In another show of resolve in cleaning up its system, however imperfect, from corrupt officials who are hiding in foreign havens, Xi Jinping’s government had requested the resources of the Interpol.
In return, the latter issued global arrest warrants with all the pertinent details to its 190 member states.
This action is a far cry from other countries whose politicians got reelected in perpetuity instead.
Interpol issues global warrants on 100 corrupt Chinese officials
(chinadaily.com.cn) Updated: 2015-04-23 17:12
Interpol has issued global arrest warrants for the 100 most-wanted corrupt Chinese officials who have fled overseas, 60 percent of whom allegedly committed bribery and graft, in what is China’s heaviest global crackdown on exiles in history.
Acting on the top-level red notice issued by Interpol China National Central Bureau, all 190 Interpol member states will carry out the warrant through their networks, issuing suspects’ information to their law enforcement departments and immigration departments, said Duan Daqi with Interpol’s China Bureau.
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Interpol has published the suspects’ detailed personal information, including personal profile, ID number and birth date on their website to strengthen public involvement in hunting them.
The International Criminal Police Organization, or Interpol, is an intergovernmental organization facilitating international police cooperation. It is the second largest international organization after the United Nations in terms of international representation.
“Most of the 100 Chinese fugitives are corrupt officials, and the suspects are accused of alleged graft issues, including embezzlement, abusing power, corruption and bribery,” said a senior official at the CPC Central Commission for Discipline Inspection who declined to reveal his name.
The fugitives still at large include Yang Xiuzhu, former deputy director of the Zhejiang Provincial Construction Bureau, who fled to the US under suspicion of embezzling 250 million yuan ($40.3 million); Li Huabo, former senior official in the financial bureau of Poyang county, Jiangxi province, who immigrated to Singapore, was accused of embezzling 94 million yuan; and Huang Yurong, former vice-chairman of Henan Provincial Highway Development, who fled to the US under allegations of bribery.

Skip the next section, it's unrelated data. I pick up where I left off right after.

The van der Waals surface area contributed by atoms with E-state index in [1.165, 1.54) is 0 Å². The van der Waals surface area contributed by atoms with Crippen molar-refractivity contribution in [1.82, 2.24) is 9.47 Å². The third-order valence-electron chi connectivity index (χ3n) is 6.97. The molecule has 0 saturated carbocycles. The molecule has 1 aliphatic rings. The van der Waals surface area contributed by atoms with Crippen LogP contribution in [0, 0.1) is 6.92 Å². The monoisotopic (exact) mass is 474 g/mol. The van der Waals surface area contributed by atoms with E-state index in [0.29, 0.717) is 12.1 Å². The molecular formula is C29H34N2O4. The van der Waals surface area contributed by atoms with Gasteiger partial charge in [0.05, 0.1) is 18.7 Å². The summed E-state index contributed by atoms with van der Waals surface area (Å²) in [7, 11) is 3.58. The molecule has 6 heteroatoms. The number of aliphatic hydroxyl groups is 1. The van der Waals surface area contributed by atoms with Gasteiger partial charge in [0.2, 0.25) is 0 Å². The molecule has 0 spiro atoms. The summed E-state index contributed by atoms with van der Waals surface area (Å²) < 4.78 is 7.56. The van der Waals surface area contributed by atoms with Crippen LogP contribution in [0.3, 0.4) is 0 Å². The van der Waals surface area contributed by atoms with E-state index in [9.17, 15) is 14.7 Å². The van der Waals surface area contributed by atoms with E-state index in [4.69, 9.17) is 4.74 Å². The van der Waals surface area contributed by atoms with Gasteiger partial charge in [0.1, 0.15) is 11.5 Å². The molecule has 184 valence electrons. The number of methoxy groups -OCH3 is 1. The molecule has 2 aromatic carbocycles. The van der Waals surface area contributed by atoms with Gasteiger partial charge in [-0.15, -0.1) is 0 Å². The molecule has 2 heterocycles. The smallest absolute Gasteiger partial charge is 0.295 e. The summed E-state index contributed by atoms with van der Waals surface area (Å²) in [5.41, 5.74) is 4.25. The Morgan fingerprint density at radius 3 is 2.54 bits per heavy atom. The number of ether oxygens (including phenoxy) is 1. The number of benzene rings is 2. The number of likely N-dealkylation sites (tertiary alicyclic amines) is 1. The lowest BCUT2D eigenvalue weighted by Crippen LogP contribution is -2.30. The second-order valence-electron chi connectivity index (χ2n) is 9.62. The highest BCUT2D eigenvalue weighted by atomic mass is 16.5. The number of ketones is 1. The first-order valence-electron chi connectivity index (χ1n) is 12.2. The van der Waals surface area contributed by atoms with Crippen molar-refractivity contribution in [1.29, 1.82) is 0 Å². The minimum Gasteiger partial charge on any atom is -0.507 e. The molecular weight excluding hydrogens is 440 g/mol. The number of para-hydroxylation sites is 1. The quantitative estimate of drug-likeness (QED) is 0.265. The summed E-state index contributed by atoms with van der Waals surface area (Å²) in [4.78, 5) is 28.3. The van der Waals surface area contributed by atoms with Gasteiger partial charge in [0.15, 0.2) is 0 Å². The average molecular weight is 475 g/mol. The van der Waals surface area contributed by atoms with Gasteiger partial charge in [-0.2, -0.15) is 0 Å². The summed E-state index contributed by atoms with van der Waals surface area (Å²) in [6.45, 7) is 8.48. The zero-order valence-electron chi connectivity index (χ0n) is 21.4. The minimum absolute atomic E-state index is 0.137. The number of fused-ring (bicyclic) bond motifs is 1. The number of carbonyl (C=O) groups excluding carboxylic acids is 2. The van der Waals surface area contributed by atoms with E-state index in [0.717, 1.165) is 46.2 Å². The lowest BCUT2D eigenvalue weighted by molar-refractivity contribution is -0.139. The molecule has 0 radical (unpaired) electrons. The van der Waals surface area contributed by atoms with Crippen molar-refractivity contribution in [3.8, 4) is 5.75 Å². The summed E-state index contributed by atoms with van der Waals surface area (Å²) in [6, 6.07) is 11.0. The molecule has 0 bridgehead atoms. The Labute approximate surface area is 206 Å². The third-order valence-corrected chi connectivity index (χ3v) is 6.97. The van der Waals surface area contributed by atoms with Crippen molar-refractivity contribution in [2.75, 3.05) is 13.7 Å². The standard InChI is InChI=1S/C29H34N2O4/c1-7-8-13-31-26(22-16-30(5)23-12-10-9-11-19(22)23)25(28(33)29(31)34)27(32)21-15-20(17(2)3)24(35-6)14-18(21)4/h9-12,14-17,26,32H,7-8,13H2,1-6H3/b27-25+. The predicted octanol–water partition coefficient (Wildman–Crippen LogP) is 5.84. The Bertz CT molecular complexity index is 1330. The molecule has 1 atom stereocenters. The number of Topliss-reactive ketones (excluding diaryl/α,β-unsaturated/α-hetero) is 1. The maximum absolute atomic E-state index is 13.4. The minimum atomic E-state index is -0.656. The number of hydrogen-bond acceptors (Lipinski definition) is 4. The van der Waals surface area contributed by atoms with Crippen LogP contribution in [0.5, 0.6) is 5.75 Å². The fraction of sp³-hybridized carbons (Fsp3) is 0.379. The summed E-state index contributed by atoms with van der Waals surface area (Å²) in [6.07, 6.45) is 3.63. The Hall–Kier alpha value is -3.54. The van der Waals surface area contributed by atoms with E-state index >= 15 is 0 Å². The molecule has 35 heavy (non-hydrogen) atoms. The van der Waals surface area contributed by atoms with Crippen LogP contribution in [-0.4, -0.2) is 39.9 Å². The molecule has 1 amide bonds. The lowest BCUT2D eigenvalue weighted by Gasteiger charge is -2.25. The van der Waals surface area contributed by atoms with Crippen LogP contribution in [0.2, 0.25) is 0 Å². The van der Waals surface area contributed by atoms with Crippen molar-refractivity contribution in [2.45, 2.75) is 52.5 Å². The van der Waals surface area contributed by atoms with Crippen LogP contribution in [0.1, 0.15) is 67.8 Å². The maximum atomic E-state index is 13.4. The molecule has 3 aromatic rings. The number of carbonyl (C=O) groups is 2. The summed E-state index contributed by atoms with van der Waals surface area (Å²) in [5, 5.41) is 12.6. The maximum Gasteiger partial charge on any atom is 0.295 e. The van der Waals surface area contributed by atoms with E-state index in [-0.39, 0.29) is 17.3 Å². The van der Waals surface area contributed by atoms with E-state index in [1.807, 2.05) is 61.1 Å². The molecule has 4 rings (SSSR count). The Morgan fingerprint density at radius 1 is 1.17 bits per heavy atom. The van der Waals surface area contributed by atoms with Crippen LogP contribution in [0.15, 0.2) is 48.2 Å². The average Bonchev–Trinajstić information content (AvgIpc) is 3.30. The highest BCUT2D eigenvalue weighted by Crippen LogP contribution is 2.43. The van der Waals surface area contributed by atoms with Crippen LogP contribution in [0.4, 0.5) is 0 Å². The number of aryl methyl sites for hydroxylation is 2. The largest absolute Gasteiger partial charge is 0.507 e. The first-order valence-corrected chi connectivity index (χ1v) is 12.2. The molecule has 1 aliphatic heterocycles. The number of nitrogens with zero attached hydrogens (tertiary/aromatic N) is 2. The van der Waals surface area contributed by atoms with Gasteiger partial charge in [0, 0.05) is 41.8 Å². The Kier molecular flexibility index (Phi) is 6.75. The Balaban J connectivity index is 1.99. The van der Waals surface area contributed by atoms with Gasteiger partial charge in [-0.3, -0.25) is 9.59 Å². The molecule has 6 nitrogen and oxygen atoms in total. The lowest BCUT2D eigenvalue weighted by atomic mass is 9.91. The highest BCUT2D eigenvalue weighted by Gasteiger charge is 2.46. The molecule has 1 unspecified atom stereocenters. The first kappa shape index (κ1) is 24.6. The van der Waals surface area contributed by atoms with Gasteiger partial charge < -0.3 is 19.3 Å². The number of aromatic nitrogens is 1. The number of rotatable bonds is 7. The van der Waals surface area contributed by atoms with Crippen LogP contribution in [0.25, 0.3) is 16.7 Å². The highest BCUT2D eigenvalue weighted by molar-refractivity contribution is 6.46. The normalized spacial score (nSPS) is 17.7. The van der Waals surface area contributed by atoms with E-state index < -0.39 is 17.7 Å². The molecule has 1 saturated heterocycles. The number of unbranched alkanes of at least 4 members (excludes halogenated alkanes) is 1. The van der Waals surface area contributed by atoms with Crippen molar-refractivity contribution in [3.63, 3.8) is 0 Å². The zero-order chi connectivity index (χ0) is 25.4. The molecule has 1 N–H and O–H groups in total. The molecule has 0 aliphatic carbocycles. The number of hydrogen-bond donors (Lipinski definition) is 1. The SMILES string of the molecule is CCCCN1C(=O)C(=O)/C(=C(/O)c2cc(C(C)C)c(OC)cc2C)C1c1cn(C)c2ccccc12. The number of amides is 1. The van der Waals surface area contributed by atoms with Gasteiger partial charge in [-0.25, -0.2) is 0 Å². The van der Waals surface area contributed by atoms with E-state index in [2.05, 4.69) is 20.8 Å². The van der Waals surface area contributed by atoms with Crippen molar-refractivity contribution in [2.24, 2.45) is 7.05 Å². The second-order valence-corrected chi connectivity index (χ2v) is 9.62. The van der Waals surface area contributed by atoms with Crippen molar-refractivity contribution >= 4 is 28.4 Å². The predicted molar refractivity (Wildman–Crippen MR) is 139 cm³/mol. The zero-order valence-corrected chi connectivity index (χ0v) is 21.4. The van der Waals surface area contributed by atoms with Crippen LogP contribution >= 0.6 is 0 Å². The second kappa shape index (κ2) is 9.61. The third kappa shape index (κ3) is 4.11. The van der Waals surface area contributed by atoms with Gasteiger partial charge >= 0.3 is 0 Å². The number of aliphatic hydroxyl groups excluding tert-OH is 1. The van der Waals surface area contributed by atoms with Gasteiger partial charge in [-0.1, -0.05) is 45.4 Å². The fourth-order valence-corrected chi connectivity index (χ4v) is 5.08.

Most of the 100 Chinese fugitives, who include 23 women, have probably escaped to the United States and Canada. The Ministry of Public Security is requesting that these countries assist in extraditing the fugitives to China to face trial.
In recent years, many corrupt Chinese officials have fled overseas to avoid punishment, transferring hundreds of millions of yuan through money laundering and underground banks.
The arrest of the 100 officials is an important part of the “Sky Net” action, initiated in early April to target corrupt officials on the run abroad, especially in the US, Canada and Australia.
During the action, the ministry will work closely with the People’s Bank of China to monitor the suspicious flow of funds remitted to foreign accounts, while enhancing efforts to combat the offshore companies and underground banks to prevent suspects from illegally transferring large amounts of funds abroad.
In addition, the ministry will cooperate with related authorities to investigate passports of government officers.
Interpol, based in Lyon, France, has 190 member countries and investigates terror attacks, organized and drug-related crimes, money laundering, firearms smuggling and corruption.
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